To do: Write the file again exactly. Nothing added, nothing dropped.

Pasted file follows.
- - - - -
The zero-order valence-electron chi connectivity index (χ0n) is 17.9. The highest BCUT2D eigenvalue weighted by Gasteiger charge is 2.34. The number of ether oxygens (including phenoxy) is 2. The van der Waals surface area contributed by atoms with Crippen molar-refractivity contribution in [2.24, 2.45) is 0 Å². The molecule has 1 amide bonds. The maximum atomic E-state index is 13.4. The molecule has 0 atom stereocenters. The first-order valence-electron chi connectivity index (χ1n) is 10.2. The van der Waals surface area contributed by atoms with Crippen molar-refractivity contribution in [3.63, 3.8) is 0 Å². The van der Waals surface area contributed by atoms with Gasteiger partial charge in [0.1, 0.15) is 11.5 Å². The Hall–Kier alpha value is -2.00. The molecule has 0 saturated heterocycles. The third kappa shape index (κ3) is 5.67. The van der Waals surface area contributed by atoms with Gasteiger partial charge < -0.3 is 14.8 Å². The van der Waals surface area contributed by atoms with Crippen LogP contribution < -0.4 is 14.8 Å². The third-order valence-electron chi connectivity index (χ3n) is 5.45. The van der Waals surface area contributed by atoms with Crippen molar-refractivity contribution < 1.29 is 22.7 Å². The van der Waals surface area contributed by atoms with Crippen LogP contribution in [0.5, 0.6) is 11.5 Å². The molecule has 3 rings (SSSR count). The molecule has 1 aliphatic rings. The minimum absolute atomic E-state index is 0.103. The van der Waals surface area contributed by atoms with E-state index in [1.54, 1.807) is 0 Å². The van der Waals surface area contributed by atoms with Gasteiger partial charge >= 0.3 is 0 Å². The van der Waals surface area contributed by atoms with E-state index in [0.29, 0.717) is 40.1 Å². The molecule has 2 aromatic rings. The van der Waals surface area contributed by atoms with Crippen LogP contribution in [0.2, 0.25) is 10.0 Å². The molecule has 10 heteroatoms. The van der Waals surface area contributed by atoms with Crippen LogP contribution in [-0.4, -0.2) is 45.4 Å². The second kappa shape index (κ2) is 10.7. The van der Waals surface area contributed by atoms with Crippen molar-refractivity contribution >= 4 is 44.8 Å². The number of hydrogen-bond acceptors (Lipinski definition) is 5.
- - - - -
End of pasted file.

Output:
The zero-order valence-electron chi connectivity index (χ0n) is 17.9. The highest BCUT2D eigenvalue weighted by Gasteiger charge is 2.34. The number of ether oxygens (including phenoxy) is 2. The van der Waals surface area contributed by atoms with Crippen molar-refractivity contribution in [2.24, 2.45) is 0 Å². The molecule has 1 amide bonds. The maximum atomic E-state index is 13.4. The molecule has 0 atom stereocenters. The first-order valence-electron chi connectivity index (χ1n) is 10.2. The van der Waals surface area contributed by atoms with Crippen molar-refractivity contribution in [3.63, 3.8) is 0 Å². The van der Waals surface area contributed by atoms with Gasteiger partial charge in [0.1, 0.15) is 11.5 Å². The Hall–Kier alpha value is -2.00. The molecule has 0 saturated heterocycles. The third kappa shape index (κ3) is 5.67. The van der Waals surface area contributed by atoms with Gasteiger partial charge < -0.3 is 14.8 Å². The van der Waals surface area contributed by atoms with Crippen LogP contribution < -0.4 is 14.8 Å². The third-order valence-electron chi connectivity index (χ3n) is 5.45. The van der Waals surface area contributed by atoms with Crippen molar-refractivity contribution < 1.29 is 22.7 Å². The van der Waals surface area contributed by atoms with Crippen LogP contribution in [0.5, 0.6) is 11.5 Å². The molecule has 3 rings (SSSR count). The molecule has 1 aliphatic rings. The minimum absolute atomic E-state index is 0.103. The van der Waals surface area contributed by atoms with E-state index in [1.54, 1.807) is 0 Å². The van der Waals surface area contributed by atoms with Gasteiger partial charge >= 0.3 is 0 Å². The van der Waals surface area contributed by atoms with E-state index in [0.29, 0.717) is 40.1 Å². The molecule has 2 aromatic rings. The van der Waals surface area contributed by atoms with Crippen LogP contribution in [0.2, 0.25) is 10.0 Å². The molecule has 10 heteroatoms. The van der Waals surface area contributed by atoms with Crippen LogP contribution in [-0.4, -0.2) is 45.4 Å². The second kappa shape index (κ2) is 10.7. The van der Waals surface area contributed by atoms with Crippen molar-refractivity contribution >= 4 is 44.8 Å². The number of hydrogen-bond acceptors (Lipinski definition) is 5.